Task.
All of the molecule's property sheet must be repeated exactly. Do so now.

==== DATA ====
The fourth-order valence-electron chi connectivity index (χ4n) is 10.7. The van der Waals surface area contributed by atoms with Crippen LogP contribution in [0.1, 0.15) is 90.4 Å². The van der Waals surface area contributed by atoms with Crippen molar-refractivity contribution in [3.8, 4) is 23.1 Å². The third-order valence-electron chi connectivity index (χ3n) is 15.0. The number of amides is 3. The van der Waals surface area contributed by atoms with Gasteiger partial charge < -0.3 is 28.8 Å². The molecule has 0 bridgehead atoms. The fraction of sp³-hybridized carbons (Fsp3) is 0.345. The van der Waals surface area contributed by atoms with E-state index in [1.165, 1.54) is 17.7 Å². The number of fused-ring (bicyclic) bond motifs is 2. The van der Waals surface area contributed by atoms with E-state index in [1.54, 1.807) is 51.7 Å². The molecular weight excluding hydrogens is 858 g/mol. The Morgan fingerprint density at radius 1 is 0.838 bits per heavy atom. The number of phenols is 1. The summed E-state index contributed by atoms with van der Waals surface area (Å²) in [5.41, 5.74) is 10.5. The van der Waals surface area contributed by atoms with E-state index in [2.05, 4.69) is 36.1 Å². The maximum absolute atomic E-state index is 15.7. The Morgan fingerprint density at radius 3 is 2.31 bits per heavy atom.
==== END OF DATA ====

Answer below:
The fourth-order valence-electron chi connectivity index (χ4n) is 10.7. The van der Waals surface area contributed by atoms with Crippen LogP contribution in [0.1, 0.15) is 90.4 Å². The van der Waals surface area contributed by atoms with Crippen molar-refractivity contribution in [3.8, 4) is 23.1 Å². The third-order valence-electron chi connectivity index (χ3n) is 15.0. The number of amides is 3. The van der Waals surface area contributed by atoms with Gasteiger partial charge < -0.3 is 28.8 Å². The molecule has 0 bridgehead atoms. The fraction of sp³-hybridized carbons (Fsp3) is 0.345. The van der Waals surface area contributed by atoms with E-state index in [1.165, 1.54) is 17.7 Å². The number of fused-ring (bicyclic) bond motifs is 2. The van der Waals surface area contributed by atoms with E-state index in [1.54, 1.807) is 51.7 Å². The molecular weight excluding hydrogens is 858 g/mol. The Morgan fingerprint density at radius 1 is 0.838 bits per heavy atom. The number of phenols is 1. The summed E-state index contributed by atoms with van der Waals surface area (Å²) in [5.41, 5.74) is 10.5. The van der Waals surface area contributed by atoms with E-state index in [2.05, 4.69) is 36.1 Å². The maximum absolute atomic E-state index is 15.7. The Morgan fingerprint density at radius 3 is 2.31 bits per heavy atom.